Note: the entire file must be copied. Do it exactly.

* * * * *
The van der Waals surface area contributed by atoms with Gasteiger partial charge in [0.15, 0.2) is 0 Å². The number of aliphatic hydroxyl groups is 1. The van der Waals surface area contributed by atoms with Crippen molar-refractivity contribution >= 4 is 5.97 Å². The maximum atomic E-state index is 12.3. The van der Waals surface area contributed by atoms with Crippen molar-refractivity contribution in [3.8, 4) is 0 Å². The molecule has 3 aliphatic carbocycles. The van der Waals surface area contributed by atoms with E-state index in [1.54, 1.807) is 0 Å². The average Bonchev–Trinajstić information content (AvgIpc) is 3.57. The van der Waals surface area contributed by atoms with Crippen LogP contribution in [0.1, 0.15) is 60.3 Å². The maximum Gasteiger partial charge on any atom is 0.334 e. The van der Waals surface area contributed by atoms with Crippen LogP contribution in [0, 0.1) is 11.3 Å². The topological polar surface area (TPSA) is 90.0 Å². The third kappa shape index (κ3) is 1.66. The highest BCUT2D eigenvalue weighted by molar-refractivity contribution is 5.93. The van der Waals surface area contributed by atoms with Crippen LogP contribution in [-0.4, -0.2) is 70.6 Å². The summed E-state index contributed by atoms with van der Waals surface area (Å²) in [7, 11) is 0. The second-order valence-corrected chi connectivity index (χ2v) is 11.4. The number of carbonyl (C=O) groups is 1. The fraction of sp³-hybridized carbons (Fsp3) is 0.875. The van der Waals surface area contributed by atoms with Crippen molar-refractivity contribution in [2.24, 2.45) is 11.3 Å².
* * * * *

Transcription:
The van der Waals surface area contributed by atoms with Gasteiger partial charge in [0.15, 0.2) is 0 Å². The number of aliphatic hydroxyl groups is 1. The van der Waals surface area contributed by atoms with Crippen molar-refractivity contribution >= 4 is 5.97 Å². The maximum atomic E-state index is 12.3. The van der Waals surface area contributed by atoms with Crippen molar-refractivity contribution in [3.8, 4) is 0 Å². The molecule has 3 aliphatic carbocycles. The van der Waals surface area contributed by atoms with E-state index in [1.54, 1.807) is 0 Å². The average Bonchev–Trinajstić information content (AvgIpc) is 3.57. The van der Waals surface area contributed by atoms with Crippen LogP contribution in [0.1, 0.15) is 60.3 Å². The maximum Gasteiger partial charge on any atom is 0.334 e. The van der Waals surface area contributed by atoms with Crippen LogP contribution in [0, 0.1) is 11.3 Å². The topological polar surface area (TPSA) is 90.0 Å². The third kappa shape index (κ3) is 1.66. The highest BCUT2D eigenvalue weighted by molar-refractivity contribution is 5.93. The van der Waals surface area contributed by atoms with Crippen LogP contribution in [-0.4, -0.2) is 70.6 Å². The summed E-state index contributed by atoms with van der Waals surface area (Å²) in [7, 11) is 0. The second-order valence-corrected chi connectivity index (χ2v) is 11.4. The number of carbonyl (C=O) groups is 1. The fraction of sp³-hybridized carbons (Fsp3) is 0.875. The van der Waals surface area contributed by atoms with Crippen molar-refractivity contribution in [2.24, 2.45) is 11.3 Å².